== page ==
So where those who understand that the audience is not in the traffic numbers should look for it? Her answer is “traffic does not mean there is an audience, at the end of the day, the audience is where the value is. Boasting giant page views and unique visitors means very little when those you are driving to the site are not sticking around, using it or returning.” They should generate value people are seeking when they’re browsing a newspaper or the blogosphere, or Twitter.
As Jay Rosen has argued, “in the age of mass media, the press was able to define the sphere of legitimate debate with relative ease because the people on the receiving end were atomized — meaning they were connected “up” to Big Media but not across to each other. But today one of the biggest factors changing our world is the falling cost for like-minded people to locate each other, share information, trade impressions and realize their number. Among the first things they may do is establish that the “sphere of legitimate debate” as defined by journalists doesn’t match up with their own definition.”
The audience is now a community, a volatile community that can follow, unfollow, block, get and delete RSS feeds. It goes far beyond buying or not buying a paper, paying or not for content, old vs new media. Value-added news and information continue to exist and to produce them there are golden rules that can only be broken at the cost of credibility. Demand for news is increasing, not decreasing. This is the better time ever to be a writer on the road.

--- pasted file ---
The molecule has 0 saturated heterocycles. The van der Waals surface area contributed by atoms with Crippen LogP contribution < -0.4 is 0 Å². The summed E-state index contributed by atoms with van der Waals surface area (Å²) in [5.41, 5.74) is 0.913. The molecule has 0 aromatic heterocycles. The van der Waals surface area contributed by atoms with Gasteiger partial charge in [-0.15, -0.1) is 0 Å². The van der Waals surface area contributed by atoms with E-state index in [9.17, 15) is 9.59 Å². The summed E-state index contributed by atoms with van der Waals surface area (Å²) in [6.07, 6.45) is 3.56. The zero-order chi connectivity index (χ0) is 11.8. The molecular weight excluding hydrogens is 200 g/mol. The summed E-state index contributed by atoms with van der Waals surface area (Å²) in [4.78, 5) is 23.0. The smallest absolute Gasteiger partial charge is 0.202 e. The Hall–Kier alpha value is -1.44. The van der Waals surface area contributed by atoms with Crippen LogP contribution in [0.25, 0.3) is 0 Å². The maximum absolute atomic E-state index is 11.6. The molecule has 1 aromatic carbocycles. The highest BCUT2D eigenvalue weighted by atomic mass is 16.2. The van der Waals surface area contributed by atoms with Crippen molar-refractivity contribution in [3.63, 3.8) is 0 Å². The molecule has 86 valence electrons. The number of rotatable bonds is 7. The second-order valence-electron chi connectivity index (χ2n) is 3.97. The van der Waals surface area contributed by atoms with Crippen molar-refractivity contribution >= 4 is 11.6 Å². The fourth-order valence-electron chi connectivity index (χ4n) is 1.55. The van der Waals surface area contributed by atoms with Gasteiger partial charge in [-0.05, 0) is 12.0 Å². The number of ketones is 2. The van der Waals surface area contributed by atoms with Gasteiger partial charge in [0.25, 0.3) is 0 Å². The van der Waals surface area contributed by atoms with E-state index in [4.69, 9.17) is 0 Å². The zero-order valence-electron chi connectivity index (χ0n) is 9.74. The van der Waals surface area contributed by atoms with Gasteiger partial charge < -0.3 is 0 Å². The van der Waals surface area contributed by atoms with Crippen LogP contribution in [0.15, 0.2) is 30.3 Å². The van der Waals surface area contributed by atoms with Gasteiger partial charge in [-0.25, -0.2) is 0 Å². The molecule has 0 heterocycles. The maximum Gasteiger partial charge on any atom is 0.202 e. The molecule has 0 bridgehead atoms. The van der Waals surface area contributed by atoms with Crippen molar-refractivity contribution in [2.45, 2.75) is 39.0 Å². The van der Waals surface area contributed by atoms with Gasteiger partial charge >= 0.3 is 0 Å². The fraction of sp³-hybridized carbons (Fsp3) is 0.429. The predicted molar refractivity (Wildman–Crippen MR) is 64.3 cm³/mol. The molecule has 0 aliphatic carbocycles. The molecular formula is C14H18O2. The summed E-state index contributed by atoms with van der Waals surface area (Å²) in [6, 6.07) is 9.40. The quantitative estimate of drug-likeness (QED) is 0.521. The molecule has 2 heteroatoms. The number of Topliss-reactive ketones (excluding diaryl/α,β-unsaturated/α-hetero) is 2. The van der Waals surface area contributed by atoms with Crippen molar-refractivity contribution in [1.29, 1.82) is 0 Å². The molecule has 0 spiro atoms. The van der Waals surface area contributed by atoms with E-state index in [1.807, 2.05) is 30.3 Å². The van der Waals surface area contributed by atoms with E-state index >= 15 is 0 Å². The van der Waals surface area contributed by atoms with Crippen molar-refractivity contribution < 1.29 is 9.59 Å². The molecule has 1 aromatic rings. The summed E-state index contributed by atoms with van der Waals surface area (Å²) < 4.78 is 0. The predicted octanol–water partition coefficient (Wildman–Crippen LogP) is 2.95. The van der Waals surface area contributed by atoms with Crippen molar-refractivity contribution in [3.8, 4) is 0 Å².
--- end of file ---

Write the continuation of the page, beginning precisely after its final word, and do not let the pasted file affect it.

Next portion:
We may be just stepping into a new world, one that could be the most literary time possible, as Russian writer Dostoevsky once said about another era of change. He wrote: “We are so divided; we thirst for moral conviction and direction. . . We can even see that we still need to do a great deal along these lines and that much in this sense is still to be done. That is why I think that the present time is the most literary time possible.”
Tags: blog, future of news, journalism, meme, news, social media, twitter, web journalism